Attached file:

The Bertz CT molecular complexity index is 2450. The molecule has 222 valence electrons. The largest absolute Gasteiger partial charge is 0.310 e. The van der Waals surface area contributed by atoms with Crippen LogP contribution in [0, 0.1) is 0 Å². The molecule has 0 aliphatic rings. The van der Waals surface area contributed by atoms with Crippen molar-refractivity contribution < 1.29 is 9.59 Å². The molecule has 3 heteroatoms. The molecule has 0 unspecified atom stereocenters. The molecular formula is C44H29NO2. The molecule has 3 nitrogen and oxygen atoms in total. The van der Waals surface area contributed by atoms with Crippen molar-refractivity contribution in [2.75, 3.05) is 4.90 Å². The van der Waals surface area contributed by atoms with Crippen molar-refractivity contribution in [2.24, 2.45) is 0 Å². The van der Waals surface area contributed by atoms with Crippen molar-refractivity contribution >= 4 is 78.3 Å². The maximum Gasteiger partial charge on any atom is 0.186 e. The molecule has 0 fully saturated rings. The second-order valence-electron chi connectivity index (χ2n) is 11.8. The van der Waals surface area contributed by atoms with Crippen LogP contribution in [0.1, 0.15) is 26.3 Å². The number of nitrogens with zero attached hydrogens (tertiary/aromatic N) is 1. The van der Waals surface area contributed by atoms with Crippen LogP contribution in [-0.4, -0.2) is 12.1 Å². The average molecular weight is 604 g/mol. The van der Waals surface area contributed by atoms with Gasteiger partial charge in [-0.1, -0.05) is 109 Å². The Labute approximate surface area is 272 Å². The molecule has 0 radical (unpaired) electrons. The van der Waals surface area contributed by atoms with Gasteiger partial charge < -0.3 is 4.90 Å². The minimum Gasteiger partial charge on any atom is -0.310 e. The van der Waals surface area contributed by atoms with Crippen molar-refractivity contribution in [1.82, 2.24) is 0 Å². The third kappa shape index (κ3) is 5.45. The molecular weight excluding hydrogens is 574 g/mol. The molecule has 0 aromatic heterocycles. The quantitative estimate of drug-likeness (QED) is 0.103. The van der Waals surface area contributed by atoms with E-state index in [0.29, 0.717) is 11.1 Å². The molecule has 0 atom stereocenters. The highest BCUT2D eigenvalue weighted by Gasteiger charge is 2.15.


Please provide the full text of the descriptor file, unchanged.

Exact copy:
The Bertz CT molecular complexity index is 2450. The molecule has 222 valence electrons. The largest absolute Gasteiger partial charge is 0.310 e. The van der Waals surface area contributed by atoms with Crippen LogP contribution in [0, 0.1) is 0 Å². The molecule has 0 aliphatic rings. The van der Waals surface area contributed by atoms with Crippen molar-refractivity contribution < 1.29 is 9.59 Å². The molecule has 3 heteroatoms. The molecule has 0 unspecified atom stereocenters. The molecular formula is C44H29NO2. The molecule has 3 nitrogen and oxygen atoms in total. The van der Waals surface area contributed by atoms with Crippen molar-refractivity contribution in [2.75, 3.05) is 4.90 Å². The van der Waals surface area contributed by atoms with Crippen molar-refractivity contribution in [2.24, 2.45) is 0 Å². The van der Waals surface area contributed by atoms with Crippen molar-refractivity contribution >= 4 is 78.3 Å². The maximum Gasteiger partial charge on any atom is 0.186 e. The molecule has 0 fully saturated rings. The second-order valence-electron chi connectivity index (χ2n) is 11.8. The van der Waals surface area contributed by atoms with Crippen LogP contribution in [0.1, 0.15) is 26.3 Å². The number of nitrogens with zero attached hydrogens (tertiary/aromatic N) is 1. The van der Waals surface area contributed by atoms with Crippen LogP contribution in [-0.4, -0.2) is 12.1 Å². The average molecular weight is 604 g/mol. The van der Waals surface area contributed by atoms with Gasteiger partial charge in [-0.1, -0.05) is 109 Å². The Labute approximate surface area is 272 Å². The molecule has 0 radical (unpaired) electrons. The van der Waals surface area contributed by atoms with Gasteiger partial charge < -0.3 is 4.90 Å². The minimum Gasteiger partial charge on any atom is -0.310 e. The van der Waals surface area contributed by atoms with Crippen molar-refractivity contribution in [1.82, 2.24) is 0 Å². The third kappa shape index (κ3) is 5.45. The molecular weight excluding hydrogens is 574 g/mol. The molecule has 0 aromatic heterocycles. The quantitative estimate of drug-likeness (QED) is 0.103. The van der Waals surface area contributed by atoms with E-state index in [0.29, 0.717) is 11.1 Å². The molecule has 0 atom stereocenters. The highest BCUT2D eigenvalue weighted by Gasteiger charge is 2.15.